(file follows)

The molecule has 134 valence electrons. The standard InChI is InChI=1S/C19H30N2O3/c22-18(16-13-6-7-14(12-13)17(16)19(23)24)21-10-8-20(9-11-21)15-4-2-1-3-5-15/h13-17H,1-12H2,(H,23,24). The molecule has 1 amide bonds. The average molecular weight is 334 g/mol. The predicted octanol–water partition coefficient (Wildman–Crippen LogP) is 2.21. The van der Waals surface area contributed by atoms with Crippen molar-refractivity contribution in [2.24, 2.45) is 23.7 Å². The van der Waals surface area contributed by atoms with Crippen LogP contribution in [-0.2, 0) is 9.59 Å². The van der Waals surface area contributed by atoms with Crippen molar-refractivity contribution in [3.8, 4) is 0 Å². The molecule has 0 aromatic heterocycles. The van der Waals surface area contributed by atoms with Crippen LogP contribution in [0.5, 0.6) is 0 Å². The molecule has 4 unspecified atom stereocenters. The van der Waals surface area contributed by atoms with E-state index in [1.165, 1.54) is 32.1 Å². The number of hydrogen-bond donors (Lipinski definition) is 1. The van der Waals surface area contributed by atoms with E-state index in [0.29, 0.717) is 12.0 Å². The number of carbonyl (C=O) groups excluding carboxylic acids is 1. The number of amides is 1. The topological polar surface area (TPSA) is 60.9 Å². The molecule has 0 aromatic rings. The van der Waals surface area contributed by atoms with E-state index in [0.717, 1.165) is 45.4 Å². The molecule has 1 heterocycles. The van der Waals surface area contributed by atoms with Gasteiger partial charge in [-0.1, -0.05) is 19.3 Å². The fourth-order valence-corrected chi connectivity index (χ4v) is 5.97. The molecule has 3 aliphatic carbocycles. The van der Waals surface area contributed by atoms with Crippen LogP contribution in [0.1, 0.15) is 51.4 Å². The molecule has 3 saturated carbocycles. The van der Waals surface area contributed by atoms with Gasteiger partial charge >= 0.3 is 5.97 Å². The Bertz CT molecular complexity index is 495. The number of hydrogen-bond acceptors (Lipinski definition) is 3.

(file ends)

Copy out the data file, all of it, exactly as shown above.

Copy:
The molecule has 134 valence electrons. The standard InChI is InChI=1S/C19H30N2O3/c22-18(16-13-6-7-14(12-13)17(16)19(23)24)21-10-8-20(9-11-21)15-4-2-1-3-5-15/h13-17H,1-12H2,(H,23,24). The molecule has 1 amide bonds. The average molecular weight is 334 g/mol. The predicted octanol–water partition coefficient (Wildman–Crippen LogP) is 2.21. The van der Waals surface area contributed by atoms with Crippen molar-refractivity contribution in [2.24, 2.45) is 23.7 Å². The van der Waals surface area contributed by atoms with Crippen LogP contribution in [-0.2, 0) is 9.59 Å². The van der Waals surface area contributed by atoms with Crippen molar-refractivity contribution in [3.8, 4) is 0 Å². The molecule has 0 aromatic heterocycles. The van der Waals surface area contributed by atoms with Crippen LogP contribution in [0.5, 0.6) is 0 Å². The molecule has 4 unspecified atom stereocenters. The van der Waals surface area contributed by atoms with E-state index in [1.165, 1.54) is 32.1 Å². The number of hydrogen-bond donors (Lipinski definition) is 1. The van der Waals surface area contributed by atoms with E-state index in [0.29, 0.717) is 12.0 Å². The number of carbonyl (C=O) groups excluding carboxylic acids is 1. The number of amides is 1. The topological polar surface area (TPSA) is 60.9 Å². The molecule has 0 aromatic rings. The van der Waals surface area contributed by atoms with E-state index in [0.717, 1.165) is 45.4 Å². The molecule has 1 heterocycles. The van der Waals surface area contributed by atoms with Gasteiger partial charge in [-0.1, -0.05) is 19.3 Å². The fourth-order valence-corrected chi connectivity index (χ4v) is 5.97. The molecule has 3 aliphatic carbocycles. The van der Waals surface area contributed by atoms with Crippen LogP contribution in [0.1, 0.15) is 51.4 Å². The molecule has 3 saturated carbocycles. The van der Waals surface area contributed by atoms with Gasteiger partial charge >= 0.3 is 5.97 Å². The Bertz CT molecular complexity index is 495. The number of hydrogen-bond acceptors (Lipinski definition) is 3.